If you’ve been shopping around for 802.11ac gear, you might wonder about the print on some of the boxes. Is 802.11ac faster than gigabit Ethernet?
Yes, sometimes it can be. But it’s probably not hurting you too badly just yet.
The speeds you see printed on the box, you see, are theoretical. Under the best conditions, yes, you can get speeds higher than 1000 megabits. But you’re not always going to have ideal conditions. Your devices can talk to each other at that speed, but they might not both have ideal connections.
Network speeds in practice
In practice, my 802.11ac gear typically tops out in the 800-850 megabit range, even though my router is capable of 1.3 gigabits.
Of course, the wired connection between your router and your modem, and your router and the rest of your switches (if you have multiple switches) can be a limiting factor. If you get better wireless connections than I do, your data transmission slows down when the computer has to talk to something on the wire. That’s a bit of a slowdown if you have gigabit everywhere, though still not too bad.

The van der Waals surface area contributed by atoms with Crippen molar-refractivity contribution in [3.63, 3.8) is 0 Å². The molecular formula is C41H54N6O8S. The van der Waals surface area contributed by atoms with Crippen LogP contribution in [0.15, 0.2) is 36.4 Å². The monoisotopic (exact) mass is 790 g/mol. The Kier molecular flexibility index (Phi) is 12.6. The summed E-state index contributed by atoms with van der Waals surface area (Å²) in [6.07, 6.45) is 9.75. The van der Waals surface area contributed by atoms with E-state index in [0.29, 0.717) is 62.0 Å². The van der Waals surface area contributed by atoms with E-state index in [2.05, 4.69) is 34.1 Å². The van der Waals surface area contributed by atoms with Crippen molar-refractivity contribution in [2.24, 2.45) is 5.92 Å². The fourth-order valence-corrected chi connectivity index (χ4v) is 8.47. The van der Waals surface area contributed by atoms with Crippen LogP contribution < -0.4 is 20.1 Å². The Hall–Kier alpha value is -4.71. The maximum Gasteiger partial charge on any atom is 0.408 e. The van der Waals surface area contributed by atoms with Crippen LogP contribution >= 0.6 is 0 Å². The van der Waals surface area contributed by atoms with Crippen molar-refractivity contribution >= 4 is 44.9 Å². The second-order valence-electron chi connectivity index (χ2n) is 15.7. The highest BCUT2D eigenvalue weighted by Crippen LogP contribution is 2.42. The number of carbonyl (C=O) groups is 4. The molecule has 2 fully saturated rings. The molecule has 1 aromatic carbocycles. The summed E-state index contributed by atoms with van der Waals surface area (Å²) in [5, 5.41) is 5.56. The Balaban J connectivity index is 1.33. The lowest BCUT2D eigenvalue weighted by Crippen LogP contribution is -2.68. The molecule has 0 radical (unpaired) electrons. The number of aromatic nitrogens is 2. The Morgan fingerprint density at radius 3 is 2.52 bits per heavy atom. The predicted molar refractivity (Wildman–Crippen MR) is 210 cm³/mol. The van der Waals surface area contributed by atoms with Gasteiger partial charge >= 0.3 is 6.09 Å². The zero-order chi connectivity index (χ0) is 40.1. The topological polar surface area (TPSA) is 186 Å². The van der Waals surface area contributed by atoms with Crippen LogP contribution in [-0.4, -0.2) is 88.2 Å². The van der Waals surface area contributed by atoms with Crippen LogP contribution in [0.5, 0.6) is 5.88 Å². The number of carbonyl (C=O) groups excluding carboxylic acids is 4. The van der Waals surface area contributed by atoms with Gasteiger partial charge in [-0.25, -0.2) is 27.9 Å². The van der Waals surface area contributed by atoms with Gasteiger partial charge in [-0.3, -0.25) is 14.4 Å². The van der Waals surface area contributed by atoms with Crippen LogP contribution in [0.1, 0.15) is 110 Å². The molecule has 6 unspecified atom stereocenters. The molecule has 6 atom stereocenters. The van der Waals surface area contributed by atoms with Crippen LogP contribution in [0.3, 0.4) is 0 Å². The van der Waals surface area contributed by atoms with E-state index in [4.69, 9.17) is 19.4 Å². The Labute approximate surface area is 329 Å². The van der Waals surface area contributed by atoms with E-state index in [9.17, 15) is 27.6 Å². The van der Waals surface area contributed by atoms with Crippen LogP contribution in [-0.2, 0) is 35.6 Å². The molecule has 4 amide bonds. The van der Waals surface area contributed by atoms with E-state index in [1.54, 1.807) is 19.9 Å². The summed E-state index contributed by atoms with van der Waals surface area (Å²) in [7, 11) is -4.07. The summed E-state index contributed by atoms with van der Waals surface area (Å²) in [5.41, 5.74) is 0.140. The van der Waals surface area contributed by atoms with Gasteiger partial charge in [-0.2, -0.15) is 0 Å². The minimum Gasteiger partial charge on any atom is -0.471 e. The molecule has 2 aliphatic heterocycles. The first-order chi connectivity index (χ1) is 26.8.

But if you have some 100-megabit still lying around like I did until very recently, you’ll notice. And that brings up a problem.
The elephant in the room
Unfortunately, some of the least expensive 802.11ac routers don’t have gigabit ports in them. That means they slow down to 100 megabits every time they talk to anything over the wire. So make sure you get a gigabit-capable 802.11ac router. Otherwise, you’re completely wasting its capability. Since many wired Internet connections are faster than 100 megabits now, these inexpensive routers impose a cap on your connection. There’s no point in paying for gigabit Internet if your router connects to it at 100 megabits.
As time goes on, even gigabit wired connections will become a limiting factor. We’ll need to talk about 5 or even 10-gigabit wired connections and CAT6 cabling. But for now that seems a bit far off. It’s premature to be talking about 10 gigs when some vendors are selling underpowered 100-megabit 802.11ac routers.
Upgrading to 802.11ac
So for the best 802.11ac experience, you need to do more than just buy whatever 802.11ac router happens to be on sale this weekend. You need to get a router with gigabit capability. You also need to make sure the router is able to talk to as much as possible on your network at gigabit speeds. If your router and modem are nearby, that’s not a problem. Just use the cable that came with the router to connect them.
If you have an extensive wired network, replace your switches with gigabit switches. TP-Link switches are cheap and pretty good. And if you don’t have at least CAT5e wiring in your walls, you may need to rewire, at least for your most important connections. But once you do, you’ll enjoy numerous benefits.